Hi, good morning. Thanks so much for squeezing me in. I have two questions. First one is on pricing. I think if we take the midpoint of your Q4 revenue guidance, you’re going to be growing around 19% for the full year. I think you gave really good color last quarter on how significant the tailwind is from pricing. If we can get an update on ’22 pricing, that would be great. And then your preliminary thoughts into ’23, again, from a pricing perspective particularly given, I think, the intent on your foundry supplier to raise pricing next year as well.

Kurt Sievers — President and Chief Executive Officer

Yeah, Toshiya, so as a good practice, as we’ve done for last year, we will provide the full year pricing impact for calendar year ’22 in quarter one of ’23. It’s still very, very dynamic I would almost say day in, day out. So we will give you and provide you the aggregate pricing impact on our revenue growth for this year in Q1 of next year. From an overall dynamic perspective, we continue to see quite sizable cost — input cost increases to us. That is from the foundry partners, but there’s also a lot of other inflationary cost increases. And of course, we absolutely walk the talk that we stick to our strategy to pass on those input cost increases to our customers to exactly that level that we can protect our gross profit percentage.

And seeing how the supply-demand imbalance in our core markets is moving into next year, I guess it is reasonable to assume that we will continue to raise prices also next year. We are now so much to the end of ’22 that I think it’s fair to say it’s highly likely that we will also continue next year’s prices just following those input cost increases.

Toshiya Hari — Goldman Sachs — Analyst

That’s helpful. Thank you.

Kurt Sievers — President and Chief Executive Officer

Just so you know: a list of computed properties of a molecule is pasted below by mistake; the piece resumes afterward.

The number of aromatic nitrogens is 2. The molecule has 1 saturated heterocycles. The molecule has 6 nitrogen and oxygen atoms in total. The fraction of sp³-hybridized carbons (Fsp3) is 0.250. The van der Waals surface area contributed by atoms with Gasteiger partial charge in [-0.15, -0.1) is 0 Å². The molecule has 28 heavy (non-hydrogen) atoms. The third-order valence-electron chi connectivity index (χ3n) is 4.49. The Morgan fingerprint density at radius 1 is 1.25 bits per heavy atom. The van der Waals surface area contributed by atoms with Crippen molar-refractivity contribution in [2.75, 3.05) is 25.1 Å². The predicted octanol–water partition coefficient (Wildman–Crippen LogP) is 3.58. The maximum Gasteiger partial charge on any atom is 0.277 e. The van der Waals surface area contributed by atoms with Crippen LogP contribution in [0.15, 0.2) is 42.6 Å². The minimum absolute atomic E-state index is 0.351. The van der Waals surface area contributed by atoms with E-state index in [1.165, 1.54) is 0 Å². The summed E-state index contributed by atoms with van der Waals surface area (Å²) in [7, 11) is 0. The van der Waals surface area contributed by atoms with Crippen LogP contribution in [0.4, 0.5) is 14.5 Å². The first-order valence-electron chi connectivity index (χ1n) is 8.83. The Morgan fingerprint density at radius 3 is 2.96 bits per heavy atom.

I guess — yeah, no go ahead.

Toshiya Hari — Goldman Sachs — Analyst

Sorry about that. As my follow-up, just on how you’re thinking about utilization rates and capex going forward, Bill, you talked about utilization rates being in the high 90s given your comment on inventory growing in the quarter, my guess is you’re keeping utilization rates to where they are but just wanted to clarify that. And then on capex, you mentioned you’ve had equipment delivery delays. Should we expect capex to be elevated into ’23? Or is it a little bit premature to say at this point? Thanks so much.

Kurt Sievers — President and Chief Executive Officer

So let me quickly take the utilization, and Bill is going to speak about capex. On the utilization, yes, we will stay very, very highly utilized because, as Bill put it earlier, the majority of our internal front-end factories are working for automotive and core industrial. So that’s exactly there where we see the strong demand continuing, and that’s why the utilization rates there will stay very high. Bill, over to you for capex.

Bill Betz — Executive Vice President and Chief Financial Officer

Yes. Related to the capex, as I mentioned, we will do better this year, 10% going to 8%. And next year, we will be in the range between 6% and 8%.

Toshiya Hari — Goldman Sachs — Analyst

Thanks so much.

Kurt Sievers — President and Chief Executive Officer

Yeah, I guess that gets us to the end of the call. So in summary, I would say, we are cautious in the near term given all the macro uncertainty. However, under the surface, we see what I call the dichotomy, which is really a very disciplined approach to a weakening consumer IoT market, where we want to stay ahead of the game and not trunk the channel. While at the very same time, we continue to be supply constrained quite significantly in our core industrial and automotive markets, where we try to do everything in-house and with our foundry partners to get the supply the soonest in line with the pretty resilient demand signals, which we are having. And that sets it for the call today. Thank you all very much. Thank you.

Jeff Palmer — Senior Vice President, Investor Relations

Thank you, Josh. Appreciate everybody’s attendance. That will conclude the call today. Thank you.

Operator

[Operator Closing Remarks]